Cassandra is a fortune-telling machine, inspired by the Morgana arcade machine of the 1970s. A sensor detects a hand in the slot in the front of the machine, then a sound file plays a recording of a fortune-teller, while the video of a woman’s face talking is projected onto a white polystyrene model head. The cabinet’s plywood, and the coding is run off an old Mac mini.
Those are the bits that we can explain. What we can’t tell you is how unsettling it is. Maker Jen Allanson told us that Cassandra is never left alone for the public to come across: “The first part of the fortunes come from the Tibetan book of the dead, about 80% of which is about, well, death. There always has to be someone about, in case someone gets a fortune that upsets them”.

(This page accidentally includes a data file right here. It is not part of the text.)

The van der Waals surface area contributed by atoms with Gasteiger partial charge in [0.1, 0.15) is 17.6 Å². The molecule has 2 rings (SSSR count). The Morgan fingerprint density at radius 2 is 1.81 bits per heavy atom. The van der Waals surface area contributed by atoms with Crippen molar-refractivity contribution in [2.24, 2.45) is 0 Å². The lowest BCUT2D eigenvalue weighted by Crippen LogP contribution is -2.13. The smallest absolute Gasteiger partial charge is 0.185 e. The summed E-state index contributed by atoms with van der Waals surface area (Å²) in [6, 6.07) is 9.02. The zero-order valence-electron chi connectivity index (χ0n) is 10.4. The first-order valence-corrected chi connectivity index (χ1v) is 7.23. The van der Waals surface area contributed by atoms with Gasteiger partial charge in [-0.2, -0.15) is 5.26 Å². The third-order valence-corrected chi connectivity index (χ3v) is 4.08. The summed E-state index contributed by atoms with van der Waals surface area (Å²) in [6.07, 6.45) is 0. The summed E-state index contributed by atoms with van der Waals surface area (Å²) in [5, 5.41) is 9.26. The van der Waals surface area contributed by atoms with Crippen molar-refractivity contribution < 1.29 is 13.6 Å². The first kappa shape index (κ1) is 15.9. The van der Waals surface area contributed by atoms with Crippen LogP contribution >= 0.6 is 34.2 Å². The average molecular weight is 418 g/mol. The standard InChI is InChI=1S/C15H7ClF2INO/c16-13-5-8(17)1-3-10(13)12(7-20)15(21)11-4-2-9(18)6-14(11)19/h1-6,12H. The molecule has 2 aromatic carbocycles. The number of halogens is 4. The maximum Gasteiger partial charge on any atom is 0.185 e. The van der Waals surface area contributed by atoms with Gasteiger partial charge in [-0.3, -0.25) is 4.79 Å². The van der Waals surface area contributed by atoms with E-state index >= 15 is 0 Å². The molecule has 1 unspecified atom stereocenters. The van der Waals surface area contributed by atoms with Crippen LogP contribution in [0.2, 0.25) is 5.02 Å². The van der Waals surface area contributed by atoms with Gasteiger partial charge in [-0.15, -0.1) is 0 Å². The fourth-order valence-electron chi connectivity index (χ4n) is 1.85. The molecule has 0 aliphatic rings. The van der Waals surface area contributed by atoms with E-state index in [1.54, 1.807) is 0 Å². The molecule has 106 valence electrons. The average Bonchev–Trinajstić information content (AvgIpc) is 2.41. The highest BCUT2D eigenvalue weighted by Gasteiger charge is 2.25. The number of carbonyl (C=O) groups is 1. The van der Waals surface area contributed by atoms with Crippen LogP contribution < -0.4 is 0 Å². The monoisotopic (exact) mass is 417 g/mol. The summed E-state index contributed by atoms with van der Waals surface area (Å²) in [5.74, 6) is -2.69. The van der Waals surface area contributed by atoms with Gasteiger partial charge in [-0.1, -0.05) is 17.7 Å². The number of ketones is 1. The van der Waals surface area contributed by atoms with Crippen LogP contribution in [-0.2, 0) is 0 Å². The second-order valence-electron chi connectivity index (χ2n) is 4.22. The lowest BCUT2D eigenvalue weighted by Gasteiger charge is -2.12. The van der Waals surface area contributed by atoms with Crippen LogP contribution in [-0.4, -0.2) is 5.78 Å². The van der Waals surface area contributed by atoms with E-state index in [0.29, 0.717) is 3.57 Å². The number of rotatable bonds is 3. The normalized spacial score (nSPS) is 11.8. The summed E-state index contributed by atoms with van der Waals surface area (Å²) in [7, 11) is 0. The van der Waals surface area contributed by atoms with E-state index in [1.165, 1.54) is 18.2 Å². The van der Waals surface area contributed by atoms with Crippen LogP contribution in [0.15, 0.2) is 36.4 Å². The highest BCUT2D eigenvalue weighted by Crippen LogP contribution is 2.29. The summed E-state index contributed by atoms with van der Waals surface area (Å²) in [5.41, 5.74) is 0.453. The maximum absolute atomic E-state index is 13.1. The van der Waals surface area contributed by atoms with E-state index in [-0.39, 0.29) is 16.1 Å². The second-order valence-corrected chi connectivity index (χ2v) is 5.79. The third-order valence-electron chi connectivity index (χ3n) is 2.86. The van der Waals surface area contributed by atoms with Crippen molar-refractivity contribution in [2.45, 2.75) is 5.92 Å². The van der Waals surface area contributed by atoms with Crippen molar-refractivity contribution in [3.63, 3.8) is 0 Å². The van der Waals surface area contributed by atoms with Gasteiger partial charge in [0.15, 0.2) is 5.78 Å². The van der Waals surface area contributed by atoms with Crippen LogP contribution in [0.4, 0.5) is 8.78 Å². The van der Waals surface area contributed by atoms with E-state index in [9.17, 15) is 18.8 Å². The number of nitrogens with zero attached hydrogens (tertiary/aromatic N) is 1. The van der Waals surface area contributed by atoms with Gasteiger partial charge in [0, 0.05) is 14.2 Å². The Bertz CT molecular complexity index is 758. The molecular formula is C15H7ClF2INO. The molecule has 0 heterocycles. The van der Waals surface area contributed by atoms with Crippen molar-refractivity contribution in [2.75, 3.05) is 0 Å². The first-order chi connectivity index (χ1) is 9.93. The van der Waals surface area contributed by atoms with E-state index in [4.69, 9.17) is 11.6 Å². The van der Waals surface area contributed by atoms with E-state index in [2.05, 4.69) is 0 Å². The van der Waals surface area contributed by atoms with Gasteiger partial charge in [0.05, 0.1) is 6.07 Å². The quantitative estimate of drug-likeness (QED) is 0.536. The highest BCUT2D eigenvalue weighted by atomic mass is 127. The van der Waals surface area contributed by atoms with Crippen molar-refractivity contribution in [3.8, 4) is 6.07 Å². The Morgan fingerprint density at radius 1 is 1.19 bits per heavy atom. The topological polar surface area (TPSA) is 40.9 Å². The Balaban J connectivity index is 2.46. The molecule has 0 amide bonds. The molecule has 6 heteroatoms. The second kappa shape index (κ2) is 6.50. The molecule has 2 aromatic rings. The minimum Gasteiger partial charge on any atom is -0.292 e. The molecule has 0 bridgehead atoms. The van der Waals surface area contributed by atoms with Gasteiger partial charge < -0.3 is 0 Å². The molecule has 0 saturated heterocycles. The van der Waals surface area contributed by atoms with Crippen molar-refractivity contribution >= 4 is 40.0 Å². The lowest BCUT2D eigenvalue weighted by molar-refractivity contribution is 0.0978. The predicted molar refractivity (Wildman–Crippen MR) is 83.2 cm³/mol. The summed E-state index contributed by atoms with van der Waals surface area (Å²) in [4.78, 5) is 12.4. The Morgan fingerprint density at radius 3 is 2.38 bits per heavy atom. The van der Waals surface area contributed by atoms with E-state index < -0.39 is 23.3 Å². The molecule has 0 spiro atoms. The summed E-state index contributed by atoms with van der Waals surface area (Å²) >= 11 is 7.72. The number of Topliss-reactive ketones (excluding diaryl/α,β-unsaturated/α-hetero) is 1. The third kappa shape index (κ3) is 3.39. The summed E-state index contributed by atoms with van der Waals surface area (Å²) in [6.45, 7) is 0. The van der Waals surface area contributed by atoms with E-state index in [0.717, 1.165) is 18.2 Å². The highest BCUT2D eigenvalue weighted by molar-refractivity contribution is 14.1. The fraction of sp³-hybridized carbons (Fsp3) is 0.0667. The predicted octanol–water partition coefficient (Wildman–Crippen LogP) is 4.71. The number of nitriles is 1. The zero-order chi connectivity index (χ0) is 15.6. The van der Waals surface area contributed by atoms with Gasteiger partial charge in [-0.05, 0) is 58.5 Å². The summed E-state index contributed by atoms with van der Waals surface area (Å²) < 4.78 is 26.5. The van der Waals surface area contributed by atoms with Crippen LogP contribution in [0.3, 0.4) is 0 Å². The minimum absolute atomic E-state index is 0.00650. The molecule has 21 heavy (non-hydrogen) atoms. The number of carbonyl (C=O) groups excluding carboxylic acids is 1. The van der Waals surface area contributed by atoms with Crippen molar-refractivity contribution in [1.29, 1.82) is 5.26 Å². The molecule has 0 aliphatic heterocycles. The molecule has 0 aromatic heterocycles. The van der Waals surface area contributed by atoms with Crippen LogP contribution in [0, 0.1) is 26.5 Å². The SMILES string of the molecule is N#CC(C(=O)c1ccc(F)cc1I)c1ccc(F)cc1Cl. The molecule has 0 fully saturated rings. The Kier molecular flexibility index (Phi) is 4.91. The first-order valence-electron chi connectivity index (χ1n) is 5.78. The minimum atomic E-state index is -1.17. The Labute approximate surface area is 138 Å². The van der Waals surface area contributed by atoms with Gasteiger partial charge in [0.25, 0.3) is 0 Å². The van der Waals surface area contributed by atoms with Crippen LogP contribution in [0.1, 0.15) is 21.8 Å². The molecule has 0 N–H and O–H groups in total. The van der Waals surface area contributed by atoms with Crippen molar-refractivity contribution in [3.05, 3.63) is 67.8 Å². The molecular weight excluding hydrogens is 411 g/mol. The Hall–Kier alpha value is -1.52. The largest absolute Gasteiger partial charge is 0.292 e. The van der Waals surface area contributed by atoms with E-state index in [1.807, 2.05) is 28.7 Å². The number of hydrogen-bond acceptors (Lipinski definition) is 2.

The recording that plays is randomised, but the magic of it is in watching how people react. “She might say 10 or 20 things to you, but you’ll only remember the one or two things that are relevant to you. The technology is just a mirror for us to see ourselves in. People want to be seen”.
Cassandra gives out trinkets apparently at random – she gave our editor Ben a small metal bee... just as he was on his way to pick up some honey.